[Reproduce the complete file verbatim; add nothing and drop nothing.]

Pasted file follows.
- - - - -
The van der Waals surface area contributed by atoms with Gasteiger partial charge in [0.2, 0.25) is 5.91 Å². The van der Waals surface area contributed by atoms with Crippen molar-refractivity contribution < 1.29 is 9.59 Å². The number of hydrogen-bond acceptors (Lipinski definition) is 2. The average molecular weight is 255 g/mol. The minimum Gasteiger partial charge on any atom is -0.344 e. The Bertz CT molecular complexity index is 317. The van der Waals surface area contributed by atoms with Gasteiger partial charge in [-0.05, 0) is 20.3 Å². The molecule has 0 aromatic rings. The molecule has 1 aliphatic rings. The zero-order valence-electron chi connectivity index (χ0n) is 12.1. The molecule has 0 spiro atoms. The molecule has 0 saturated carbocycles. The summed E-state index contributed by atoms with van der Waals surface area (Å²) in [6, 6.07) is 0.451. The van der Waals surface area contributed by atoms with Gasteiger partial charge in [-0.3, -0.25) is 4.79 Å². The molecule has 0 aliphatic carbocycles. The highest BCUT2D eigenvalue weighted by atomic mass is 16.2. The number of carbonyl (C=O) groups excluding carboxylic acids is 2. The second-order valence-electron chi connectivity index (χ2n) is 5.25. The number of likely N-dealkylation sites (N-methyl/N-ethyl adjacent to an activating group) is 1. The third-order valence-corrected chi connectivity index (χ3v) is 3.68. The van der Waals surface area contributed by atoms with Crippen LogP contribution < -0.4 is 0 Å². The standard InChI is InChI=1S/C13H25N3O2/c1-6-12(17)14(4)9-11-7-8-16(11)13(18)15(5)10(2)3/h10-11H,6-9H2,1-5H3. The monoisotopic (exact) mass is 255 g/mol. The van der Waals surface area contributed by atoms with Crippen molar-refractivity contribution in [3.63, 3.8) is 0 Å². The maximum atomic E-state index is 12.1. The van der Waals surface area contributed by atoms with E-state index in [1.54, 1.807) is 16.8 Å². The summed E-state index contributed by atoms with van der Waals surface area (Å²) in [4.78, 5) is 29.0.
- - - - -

The van der Waals surface area contributed by atoms with Gasteiger partial charge in [0.2, 0.25) is 5.91 Å². The van der Waals surface area contributed by atoms with Crippen molar-refractivity contribution < 1.29 is 9.59 Å². The number of hydrogen-bond acceptors (Lipinski definition) is 2. The average molecular weight is 255 g/mol. The minimum Gasteiger partial charge on any atom is -0.344 e. The Bertz CT molecular complexity index is 317. The van der Waals surface area contributed by atoms with Gasteiger partial charge in [-0.05, 0) is 20.3 Å². The molecule has 0 aromatic rings. The molecule has 1 aliphatic rings. The zero-order valence-electron chi connectivity index (χ0n) is 12.1. The molecule has 0 spiro atoms. The molecule has 0 saturated carbocycles. The summed E-state index contributed by atoms with van der Waals surface area (Å²) in [6, 6.07) is 0.451. The van der Waals surface area contributed by atoms with Gasteiger partial charge in [-0.3, -0.25) is 4.79 Å². The molecule has 0 aliphatic carbocycles. The highest BCUT2D eigenvalue weighted by atomic mass is 16.2. The number of carbonyl (C=O) groups excluding carboxylic acids is 2. The second-order valence-electron chi connectivity index (χ2n) is 5.25. The number of likely N-dealkylation sites (N-methyl/N-ethyl adjacent to an activating group) is 1. The third-order valence-corrected chi connectivity index (χ3v) is 3.68. The van der Waals surface area contributed by atoms with Crippen LogP contribution < -0.4 is 0 Å². The standard InChI is InChI=1S/C13H25N3O2/c1-6-12(17)14(4)9-11-7-8-16(11)13(18)15(5)10(2)3/h10-11H,6-9H2,1-5H3. The monoisotopic (exact) mass is 255 g/mol. The van der Waals surface area contributed by atoms with Crippen molar-refractivity contribution in [3.63, 3.8) is 0 Å². The maximum atomic E-state index is 12.1. The van der Waals surface area contributed by atoms with E-state index in [1.54, 1.807) is 16.8 Å². The summed E-state index contributed by atoms with van der Waals surface area (Å²) in [4.78, 5) is 29.0.